Greece has tightened restrictions on movement and extended a lockdown in more areas of the country to stem the spread of the coronavirus pandemic.
It comes after a surge in new infections piled pressure on its health system, authorities said.
A lockdown in the greater Athens region of Attica has been extended for another week until 16 March after infections showed no sign of receding.
Authorities reported 2,702 daily infections today - the highest daily figure recorded this year - up from 2,353 the previous day. Many were in Attica.
"In Attica, the pressure that the national health system is facing is not in the red, but in the deep red. Therefore we are moving from the level of increased crisis management preparedness to the level of implementing an emergency plan," Health Minister Vassilis Kikilias told a news briefing.
Mr Kikilias said that as part of emergency measures, Covid-19 hospitals in Attica were increasing their intensive care units while non-Covid hospitals would step in to take their patients that were not being treated for the virus.
To avert overcrowding, travel by car to other districts for outdoor exercise has been restricted, and supermarket shopping has also been limited to a 2km radius from people's homes.
Deputy Civil Protection Minister Nikos Hardalias said people gathering together in homes has contributed to the rise in cases.
"The facts demand vigilance and caution. Even though this has become tiring for us, it is necessary to avoid any unnecessary movement and the opportunity to abuse this," Mr Hardalias said.
Non-essential shops and schools in Athens are closed and most workers are encouraged to work from home.
US brings forward Covid-19 vaccine goal
The United States will have enough Covid-19 vaccines for its adult population by the end of May, President Joe Biden has said, while Brazil's troubles deepened as it registered its highest 24-hour death toll.
The two countries have the largest number of deaths in the world, with 515,000 coronavirus fatalities in the US and 255,000 in Brazil, with both counting the cost of mixed public health advice on masks and other measures.
The state of Texas took the contentious step yesterday of lifting its mask mandate, despite dire warnings from US health authorities against states rolling back steps taken to restrict the spread of the pandemic.
Mr Biden announced a major deal for pharma giant Merck to produce the vaccine shot developed by its rival Johnson & Johnson, hailing the accord as "the type of collaboration between companies we saw in World War II."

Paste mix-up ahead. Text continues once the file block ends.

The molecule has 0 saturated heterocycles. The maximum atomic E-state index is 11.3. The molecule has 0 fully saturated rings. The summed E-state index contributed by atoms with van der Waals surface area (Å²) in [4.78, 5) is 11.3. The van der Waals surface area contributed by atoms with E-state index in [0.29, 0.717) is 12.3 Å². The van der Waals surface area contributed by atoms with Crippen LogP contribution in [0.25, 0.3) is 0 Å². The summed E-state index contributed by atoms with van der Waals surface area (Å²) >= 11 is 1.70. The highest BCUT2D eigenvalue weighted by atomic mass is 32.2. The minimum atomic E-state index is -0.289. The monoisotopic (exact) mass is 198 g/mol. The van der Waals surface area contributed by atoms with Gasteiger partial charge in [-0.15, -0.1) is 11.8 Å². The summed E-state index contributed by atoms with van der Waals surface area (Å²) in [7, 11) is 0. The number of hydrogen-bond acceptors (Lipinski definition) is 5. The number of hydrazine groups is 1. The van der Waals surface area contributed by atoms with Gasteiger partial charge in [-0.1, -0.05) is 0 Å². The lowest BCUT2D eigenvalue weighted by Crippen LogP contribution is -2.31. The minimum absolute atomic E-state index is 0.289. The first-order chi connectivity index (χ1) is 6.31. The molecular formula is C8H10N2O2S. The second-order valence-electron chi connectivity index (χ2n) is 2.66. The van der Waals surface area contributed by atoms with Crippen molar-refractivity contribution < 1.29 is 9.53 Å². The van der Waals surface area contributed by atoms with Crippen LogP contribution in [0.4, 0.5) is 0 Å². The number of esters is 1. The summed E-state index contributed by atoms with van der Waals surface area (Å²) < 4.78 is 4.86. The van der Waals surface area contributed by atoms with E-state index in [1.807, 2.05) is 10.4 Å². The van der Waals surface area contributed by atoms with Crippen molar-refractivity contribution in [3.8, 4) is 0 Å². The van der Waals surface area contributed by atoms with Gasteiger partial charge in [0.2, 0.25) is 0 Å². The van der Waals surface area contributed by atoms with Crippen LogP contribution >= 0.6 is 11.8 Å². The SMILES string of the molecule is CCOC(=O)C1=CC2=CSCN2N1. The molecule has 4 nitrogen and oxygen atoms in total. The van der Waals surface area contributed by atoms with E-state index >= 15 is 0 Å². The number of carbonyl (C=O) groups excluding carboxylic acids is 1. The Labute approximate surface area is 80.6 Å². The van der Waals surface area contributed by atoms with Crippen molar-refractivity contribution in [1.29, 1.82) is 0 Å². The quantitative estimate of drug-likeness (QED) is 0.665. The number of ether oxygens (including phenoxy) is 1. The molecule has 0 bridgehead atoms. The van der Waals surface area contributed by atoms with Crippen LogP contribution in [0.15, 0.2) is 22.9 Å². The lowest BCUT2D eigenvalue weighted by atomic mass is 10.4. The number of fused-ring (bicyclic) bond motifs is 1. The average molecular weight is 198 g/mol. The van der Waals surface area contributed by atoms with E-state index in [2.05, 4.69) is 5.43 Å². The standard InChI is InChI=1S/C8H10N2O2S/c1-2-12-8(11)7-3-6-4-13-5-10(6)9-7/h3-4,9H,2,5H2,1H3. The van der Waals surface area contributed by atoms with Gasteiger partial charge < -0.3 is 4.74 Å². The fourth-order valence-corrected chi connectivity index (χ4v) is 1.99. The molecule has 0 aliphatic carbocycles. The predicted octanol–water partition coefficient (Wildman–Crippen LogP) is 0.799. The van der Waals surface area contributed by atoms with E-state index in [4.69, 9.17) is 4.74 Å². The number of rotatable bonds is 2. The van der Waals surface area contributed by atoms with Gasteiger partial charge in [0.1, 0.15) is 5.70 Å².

"We're now on track to have enough vaccine supply for every adult in America by the end of May," said President Biden - who previously targeted late July to amass sufficient doses to inoculate all Americans.
"That's progress. Important progress. But it is not enough to have the vaccine supply," Mr Biden said, stressing that a huge effort still lay ahead to administer the vaccines once acquired.
Mr Biden's remarks came moments after Texas Governor Greg Abbott lifted a state mask mandate and authorised businesses to open the state "100%."
"Now is not the time to let up," warned the president, calling on Americans to keep social distancing and wearing masks, even as new coronavirus cases fall and more are vaccinated.
Mr Abbott said he was lifting the restrictions in Texas because of the arrival of Covid-19 vaccines and better testing and treatments.
"For nearly half a year, most businesses have been open either 75% or 50% and during that time, too many Texans have been sidelined from employment opportunities," he said.
"Too many small business owners have struggled to pay their bills ... This must end. It is now time to open Texas 100%," he said to cheers from his audience.
Michigan's Governor Gretchen Whitmer has also announced a loosening of its coronavirus restrictions, allowing larger gatherings and easing limits on capacity for restaurants and other businesses from Friday.
"The increased capacity limits outlined in this order will still give us the ability to protect public health as we carefully track variants and continue leading with science and data", Ms Whitmer told a press briefing.
Michigan has reported over 590,000 confirmed cases of Covid-19 and recorded over 15,500 deaths from the outbreak.
A scale of challenge confronting Brazil was highlighted when it registered a record 1,641 Covid-19 deaths in 24 hours.
Brazil has had a piecemeal pandemic response, with individual cities and states setting their own policies in the face of far-right President Jair Bolsonaro's repeated attacks on restrictive measures and face masks.
Several cities and states last week began imposing a new round of restrictions in a bid to avoid overwhelming their already stretched hospitals.
The country began vaccinating in mid-January, but is far off-pace to meet a government pledge of immunising the entire population by the end of the year.
Isle of Man introduces circuit breaker lockdown
A circuit break lockdown has come into force on the Isle of Man following a rise in coronavirus cases after a ferry crew member tested positive.
The island had come out of lockdown on 1 February, with schools and businesses reopening after no reports of unexplained community cases of coronavirus for 17 consecutive days.
But, yesterday, Chief Minister Howard Quayle announced a new lockdown of 21 days as a result of "transmission in our community that we cannot see and that we do not understand".